Last week, An Obsession with Food discussed Michael Pollan’s latest post in his ongoing “open conversation” with John Mackey, the CEO of Whole Foods. (In case you haven’t followed the once-contentious, now – apparently civil debate, it all started this spring when Pollan published The Omnivore’s Dilemma, in which he criticizes Whole Foods and other large players in the organic and natural-foods industry for hurting small-scale farmers and food purveyors. In response, Mackey wrote an “Open Letter to Michael Pollan” on his blog, and the public convo continued from there.)
For Derrick of OWF, the latest exchange helped change his feelings about the supermarket: “Even I might soften my anti–Whole Foods stance in light of the initiatives they’ve been putting into place,” he says. Those initiatives do sound extensive—including allocating $10 million per year for loans to local farmers, hosting weekly farmers’ markets on many Whole Foods parking lots, and instituting new “animal compassionate standards” that require all livestock to have access to pasture. Pollan is impressed with Mackey’s efforts, too: “You have demonstrated a commitment to a higher form of discourse than public relations,” he writes.
Mackey’s eagerness to engage in this kind of discourse with Pollan is understandable, given the writer’s clout among eco-minded foodies (Whole Foods’ target market); more interesting, perhaps, are the motivations behind this exchange between Sirio Maccioni, owner of New York City’s Le Cirque, and blogger Adam Roberts of the Amateur Gourmet. After Roberts blogged about a bad experience he and his family had at the restaurant, Maccioni sent Roberts’s parents a letter of apology and invited the whole clan to come back for a free meal.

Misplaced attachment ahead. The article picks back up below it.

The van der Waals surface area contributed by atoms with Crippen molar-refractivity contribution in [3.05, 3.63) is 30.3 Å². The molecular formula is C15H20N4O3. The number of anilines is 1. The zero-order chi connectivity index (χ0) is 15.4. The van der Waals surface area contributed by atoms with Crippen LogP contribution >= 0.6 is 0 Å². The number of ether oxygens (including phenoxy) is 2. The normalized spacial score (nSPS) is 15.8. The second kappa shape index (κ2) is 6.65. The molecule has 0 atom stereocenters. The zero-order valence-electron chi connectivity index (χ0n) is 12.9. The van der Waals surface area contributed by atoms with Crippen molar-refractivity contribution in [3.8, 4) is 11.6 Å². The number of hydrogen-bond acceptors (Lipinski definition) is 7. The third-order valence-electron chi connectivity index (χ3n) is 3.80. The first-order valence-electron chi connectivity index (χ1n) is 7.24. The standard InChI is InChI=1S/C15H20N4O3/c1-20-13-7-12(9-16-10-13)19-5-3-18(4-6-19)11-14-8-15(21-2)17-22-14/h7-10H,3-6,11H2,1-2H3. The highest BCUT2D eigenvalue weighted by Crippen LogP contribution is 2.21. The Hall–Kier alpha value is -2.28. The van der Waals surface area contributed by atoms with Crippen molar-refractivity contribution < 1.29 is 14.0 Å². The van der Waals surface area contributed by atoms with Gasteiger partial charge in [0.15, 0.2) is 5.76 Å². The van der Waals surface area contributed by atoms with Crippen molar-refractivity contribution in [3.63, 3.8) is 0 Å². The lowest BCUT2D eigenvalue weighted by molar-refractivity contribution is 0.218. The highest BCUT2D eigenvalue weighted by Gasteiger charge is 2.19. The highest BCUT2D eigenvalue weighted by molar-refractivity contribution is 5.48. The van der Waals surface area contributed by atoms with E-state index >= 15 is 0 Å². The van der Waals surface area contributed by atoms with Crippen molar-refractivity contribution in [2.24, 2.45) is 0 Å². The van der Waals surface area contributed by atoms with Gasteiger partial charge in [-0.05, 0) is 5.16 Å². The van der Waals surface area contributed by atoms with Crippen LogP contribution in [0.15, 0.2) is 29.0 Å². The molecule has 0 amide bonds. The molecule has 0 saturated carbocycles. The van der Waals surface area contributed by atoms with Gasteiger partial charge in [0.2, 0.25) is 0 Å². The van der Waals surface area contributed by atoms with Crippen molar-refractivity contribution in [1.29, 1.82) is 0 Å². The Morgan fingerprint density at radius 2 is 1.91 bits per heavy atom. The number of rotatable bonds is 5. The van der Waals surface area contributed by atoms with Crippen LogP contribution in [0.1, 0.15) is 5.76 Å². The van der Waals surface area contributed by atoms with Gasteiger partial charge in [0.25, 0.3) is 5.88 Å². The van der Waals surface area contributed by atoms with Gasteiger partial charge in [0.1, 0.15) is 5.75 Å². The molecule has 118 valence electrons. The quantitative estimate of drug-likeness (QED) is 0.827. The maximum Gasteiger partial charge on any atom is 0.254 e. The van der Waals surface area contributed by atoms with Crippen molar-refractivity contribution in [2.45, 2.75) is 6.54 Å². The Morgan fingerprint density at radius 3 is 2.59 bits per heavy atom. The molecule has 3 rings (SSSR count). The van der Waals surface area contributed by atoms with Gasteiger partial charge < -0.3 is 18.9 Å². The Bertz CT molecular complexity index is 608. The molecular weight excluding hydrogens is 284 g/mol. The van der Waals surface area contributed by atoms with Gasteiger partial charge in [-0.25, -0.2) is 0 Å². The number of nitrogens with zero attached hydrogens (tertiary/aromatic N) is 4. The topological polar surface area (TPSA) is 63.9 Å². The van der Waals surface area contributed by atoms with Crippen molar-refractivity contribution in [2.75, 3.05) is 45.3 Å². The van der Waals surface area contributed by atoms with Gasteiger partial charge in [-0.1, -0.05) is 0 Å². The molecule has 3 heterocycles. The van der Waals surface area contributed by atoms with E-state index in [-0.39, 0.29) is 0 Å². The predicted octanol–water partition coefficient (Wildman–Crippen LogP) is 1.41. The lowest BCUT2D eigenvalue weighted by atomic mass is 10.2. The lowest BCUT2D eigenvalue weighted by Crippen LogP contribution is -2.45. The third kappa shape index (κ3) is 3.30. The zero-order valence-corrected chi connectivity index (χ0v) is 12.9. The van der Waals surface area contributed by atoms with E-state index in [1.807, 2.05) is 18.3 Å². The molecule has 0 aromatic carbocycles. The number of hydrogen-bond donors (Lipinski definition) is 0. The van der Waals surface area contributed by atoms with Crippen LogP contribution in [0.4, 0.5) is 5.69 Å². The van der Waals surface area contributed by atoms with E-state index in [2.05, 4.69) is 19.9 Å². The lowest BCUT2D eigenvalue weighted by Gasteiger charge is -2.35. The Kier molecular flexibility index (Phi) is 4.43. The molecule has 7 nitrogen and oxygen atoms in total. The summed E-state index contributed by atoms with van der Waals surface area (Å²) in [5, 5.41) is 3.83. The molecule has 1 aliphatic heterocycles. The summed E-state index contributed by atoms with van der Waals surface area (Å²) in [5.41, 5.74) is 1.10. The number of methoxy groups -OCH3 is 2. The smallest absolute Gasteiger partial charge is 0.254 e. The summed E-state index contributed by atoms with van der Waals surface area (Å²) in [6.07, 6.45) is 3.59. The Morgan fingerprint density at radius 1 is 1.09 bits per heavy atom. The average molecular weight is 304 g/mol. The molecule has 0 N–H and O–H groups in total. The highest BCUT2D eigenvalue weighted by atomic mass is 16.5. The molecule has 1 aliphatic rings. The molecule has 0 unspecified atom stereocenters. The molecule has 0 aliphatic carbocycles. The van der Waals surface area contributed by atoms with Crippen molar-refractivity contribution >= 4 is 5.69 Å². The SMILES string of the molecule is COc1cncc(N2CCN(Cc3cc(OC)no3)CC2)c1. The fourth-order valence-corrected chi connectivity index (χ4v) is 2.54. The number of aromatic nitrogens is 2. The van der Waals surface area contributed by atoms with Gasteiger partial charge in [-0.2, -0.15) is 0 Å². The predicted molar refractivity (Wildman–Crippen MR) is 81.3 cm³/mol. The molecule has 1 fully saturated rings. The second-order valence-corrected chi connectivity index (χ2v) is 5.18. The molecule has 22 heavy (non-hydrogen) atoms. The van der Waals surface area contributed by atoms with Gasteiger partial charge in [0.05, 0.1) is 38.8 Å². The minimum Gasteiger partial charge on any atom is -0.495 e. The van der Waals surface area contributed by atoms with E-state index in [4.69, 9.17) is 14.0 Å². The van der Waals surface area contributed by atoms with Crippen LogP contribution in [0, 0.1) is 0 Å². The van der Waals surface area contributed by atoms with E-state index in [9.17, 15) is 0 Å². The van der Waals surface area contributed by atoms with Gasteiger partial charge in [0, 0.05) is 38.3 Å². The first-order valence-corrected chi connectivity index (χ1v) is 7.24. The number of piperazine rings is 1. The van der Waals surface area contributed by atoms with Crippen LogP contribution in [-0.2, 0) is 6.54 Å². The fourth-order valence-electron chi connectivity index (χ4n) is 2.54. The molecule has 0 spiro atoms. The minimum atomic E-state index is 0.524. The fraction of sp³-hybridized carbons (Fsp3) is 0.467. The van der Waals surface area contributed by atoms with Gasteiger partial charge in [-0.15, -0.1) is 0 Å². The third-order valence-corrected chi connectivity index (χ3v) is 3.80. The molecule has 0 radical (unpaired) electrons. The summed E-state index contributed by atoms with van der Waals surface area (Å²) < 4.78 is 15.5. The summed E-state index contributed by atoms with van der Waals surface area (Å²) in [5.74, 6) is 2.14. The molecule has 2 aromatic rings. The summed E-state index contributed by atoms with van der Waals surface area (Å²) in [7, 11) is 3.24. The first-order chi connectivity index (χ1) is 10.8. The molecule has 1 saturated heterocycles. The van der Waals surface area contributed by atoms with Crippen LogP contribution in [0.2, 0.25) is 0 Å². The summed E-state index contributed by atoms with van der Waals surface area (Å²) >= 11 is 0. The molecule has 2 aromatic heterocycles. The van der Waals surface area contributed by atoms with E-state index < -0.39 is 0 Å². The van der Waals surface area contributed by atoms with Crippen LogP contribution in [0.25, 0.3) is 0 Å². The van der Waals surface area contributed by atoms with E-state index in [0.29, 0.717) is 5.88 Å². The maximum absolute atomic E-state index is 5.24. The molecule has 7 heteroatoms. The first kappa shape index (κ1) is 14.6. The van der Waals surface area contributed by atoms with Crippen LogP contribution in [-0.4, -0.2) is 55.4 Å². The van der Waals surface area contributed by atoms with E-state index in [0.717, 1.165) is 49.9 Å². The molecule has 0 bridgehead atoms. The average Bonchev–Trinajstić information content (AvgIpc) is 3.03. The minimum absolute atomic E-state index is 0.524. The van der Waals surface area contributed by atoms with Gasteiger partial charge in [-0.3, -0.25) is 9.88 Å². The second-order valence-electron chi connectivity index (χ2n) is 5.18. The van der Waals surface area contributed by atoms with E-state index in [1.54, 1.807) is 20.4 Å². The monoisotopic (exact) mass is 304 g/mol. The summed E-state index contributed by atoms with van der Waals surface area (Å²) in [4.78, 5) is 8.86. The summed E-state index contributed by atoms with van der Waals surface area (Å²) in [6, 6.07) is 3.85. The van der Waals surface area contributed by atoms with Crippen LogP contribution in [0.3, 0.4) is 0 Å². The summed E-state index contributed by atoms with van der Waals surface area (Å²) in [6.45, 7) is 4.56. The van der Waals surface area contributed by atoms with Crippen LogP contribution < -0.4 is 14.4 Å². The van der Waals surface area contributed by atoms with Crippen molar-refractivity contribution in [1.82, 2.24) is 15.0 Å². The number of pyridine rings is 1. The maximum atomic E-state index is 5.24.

Why the extreme effort to atone for the bad service and ho-hum food? As one commenter on AG theorizes, “It is not because you had a bad experience that they’re writing to you, it’s because you have a well-regarded blog.” True, but how interesting that a restaurant with a reputation for ostentatiousness and bald-faced snobbism, a place “filled with ruddy-cheeked titans of industry” and other high-society types, would so desperately court an unpretentious young blogger like Roberts. Maccioni didn’t even apologize to then–New York Times restaurant critic Ruth Reichl for the shoddy treatment after her famous double review of Le Cirque in 1993; he was angry rather than contrite and boasted that business had only gotten better in the wake of the review.
What has changed since then? Have any other bloggers or Chowhounders out there had similar experiences with chefs after writing negative reviews?